Dropping in at the MCG December 23, 2003

The fastest pitch in Australia

For a about a week now, the pitch at the Melbourne Cricket Ground has been the subject of such intense scrutiny and speculation that had it made of less sterner stuff, it would have started cracking by now

The pace and bounce at the MCG will suit Anil Kumble, says its curator
© Getty Images

For about a week now, the pitch at the Melbourne Cricket Ground has been the subject of such intense scrutiny and speculation that had it been made of less stern stuff, it would have started cracking by now. Australia are looking for deliverance from it, and India regard it with a hint of suspicion, for the very thought of a drop-in pitch brings back horrible memories of New Zealand, where portable pitches turned every ball delivered by a quick bowler into a potential cannonball. Not surprisingly, Tony Ware, the 41-year-old curator of the MCG, has found himself besieged by the media.

"I am going to have a word with the Indian team this afternoon," he says affably, "I will tell them that they will be all right on this pitch. Just because they had a bad experience in New Zealand does not mean that it will be the same here. In New Zealand, they contract pitch-making to an outside agency. We do it all ourselves, with our own technology, with our own expertise. We know what we want and how to get what we want."

The strip that will be used for the Boxing Day Test is one of the central ones in a square that has six portable pitches. It is more brown in colour than the one at the Gabba, but has a fair amount of semi-dry grass, which Ware says will be taken off before the Test and rolled. It's been raining in Melbourne for the last couple of days, the outfield is damp and the square isn't as dry as Ware would have liked three days before the Test. The clouds have dispersed today and the sun has made a welcome appearance and Ware is hoping that it stays that way.

"I like good cricket," he says, "It's no fun if sides get bowled out for 100 on the first morning. India shouldn't worry too much, they will be okay here."

But Ware promises pace and bounce. "The MCG is probably the fastest pitch in Australia today," he says. "I don't know why other states don't produce quick wickets any more. The ones at Brisbane and Adelaide were really slow, and sometimes those kind of pitches are good for batting. On this pitch, there will be some encouragement for the quick bowlers, but it will be good for batting on all days."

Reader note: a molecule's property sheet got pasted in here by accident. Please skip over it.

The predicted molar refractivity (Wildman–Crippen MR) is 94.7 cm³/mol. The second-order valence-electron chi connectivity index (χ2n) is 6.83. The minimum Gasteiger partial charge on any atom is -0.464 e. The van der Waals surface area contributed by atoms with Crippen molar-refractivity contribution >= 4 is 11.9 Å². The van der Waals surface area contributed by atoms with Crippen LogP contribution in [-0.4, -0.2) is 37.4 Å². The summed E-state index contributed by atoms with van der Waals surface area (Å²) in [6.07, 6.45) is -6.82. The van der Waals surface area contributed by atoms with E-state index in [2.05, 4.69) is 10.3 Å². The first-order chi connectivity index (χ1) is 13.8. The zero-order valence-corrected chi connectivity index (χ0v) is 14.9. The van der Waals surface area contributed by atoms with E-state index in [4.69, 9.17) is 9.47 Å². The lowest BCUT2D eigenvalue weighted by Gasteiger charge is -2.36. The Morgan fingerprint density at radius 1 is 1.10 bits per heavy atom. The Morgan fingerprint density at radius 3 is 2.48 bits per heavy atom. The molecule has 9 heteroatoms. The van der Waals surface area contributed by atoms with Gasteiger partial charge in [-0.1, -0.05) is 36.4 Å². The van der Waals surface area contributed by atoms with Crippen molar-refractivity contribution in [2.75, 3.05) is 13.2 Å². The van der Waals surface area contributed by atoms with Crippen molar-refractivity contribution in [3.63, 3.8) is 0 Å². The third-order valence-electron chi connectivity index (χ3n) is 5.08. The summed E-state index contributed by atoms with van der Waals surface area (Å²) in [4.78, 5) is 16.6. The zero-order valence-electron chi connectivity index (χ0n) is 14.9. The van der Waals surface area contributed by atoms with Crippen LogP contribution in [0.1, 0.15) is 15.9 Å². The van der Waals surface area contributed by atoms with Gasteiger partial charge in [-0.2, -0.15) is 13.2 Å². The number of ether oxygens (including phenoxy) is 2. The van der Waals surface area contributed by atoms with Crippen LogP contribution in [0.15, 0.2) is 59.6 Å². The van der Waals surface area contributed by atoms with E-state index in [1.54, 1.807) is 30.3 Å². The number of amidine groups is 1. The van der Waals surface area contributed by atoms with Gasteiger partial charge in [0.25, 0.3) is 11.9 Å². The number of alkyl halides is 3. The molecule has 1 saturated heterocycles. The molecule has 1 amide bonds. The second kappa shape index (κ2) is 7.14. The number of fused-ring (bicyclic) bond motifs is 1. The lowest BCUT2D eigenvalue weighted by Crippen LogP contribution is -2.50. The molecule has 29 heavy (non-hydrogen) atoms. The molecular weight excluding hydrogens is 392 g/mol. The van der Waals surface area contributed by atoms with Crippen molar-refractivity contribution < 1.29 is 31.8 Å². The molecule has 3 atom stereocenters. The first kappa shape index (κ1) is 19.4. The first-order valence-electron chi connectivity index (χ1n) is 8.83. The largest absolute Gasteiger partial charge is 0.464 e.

If Sourav Ganguly was looking for a hint, here it is: "I usually leave a little moisture in the pitch, so it will not be at its quickest on the first day," Ware says. "It will quicken up towards the end of day one and perhaps will be at its quickest on day two."

Ask Ware if there will be any turn and he isn't too encouraging, but he says that spinners can succeed here if they learn to adapt. The soil here does not crumble enough for the balls to turn a lot, he says. "It might crack a little but it stays hard right till the end. If bowlers create footmarks, it might get a little rough, but it will never yield sharp turn." But the pace and bounce here will help the spinners: "Stuart MacGill was turning it square on the last day at Adelaide, but because the pitch was so slow, it was easy to adjust to the turn."

Anil Kumble, says Ware, will enjoy bowling at the MCG. "At Adelaide, the Australian batsmen played him comfortably on the front foot. That might not be the case here, because the ball will hurry and it will bounce."

The MCG decided to adopt portable pitches because, despite its name, it is not only a cricket ground. It is the home of Aussie Rules football, and in the winter it hosts 44 football matches, which take a heavy toll of the surface. "It really gets muddy and the grass cover goes off and the wickets get badly damaged," says Ware. "It came to a point where we couldn't accept it any more. We had developed portable technology, and in 1999 we decided to take the squares off before the winter."

The Test against India at the end of 1999 was the last one played on the permanent centre at the MCG, and Sachin Tendulkar scored a century then. Ware says that Tendulkar should not expect anything different this time, because the profile of the pitch hasn't changed. "It's the same black soil, the same depth, the same grass and, in fact, it has been tended better.

"Sachin will enjoy batting here."

Sambit Bal, the editor of Wisden Asia Cricket magazine and Wisden Cricinfo in India, will be following the Indian team throughout this Test series.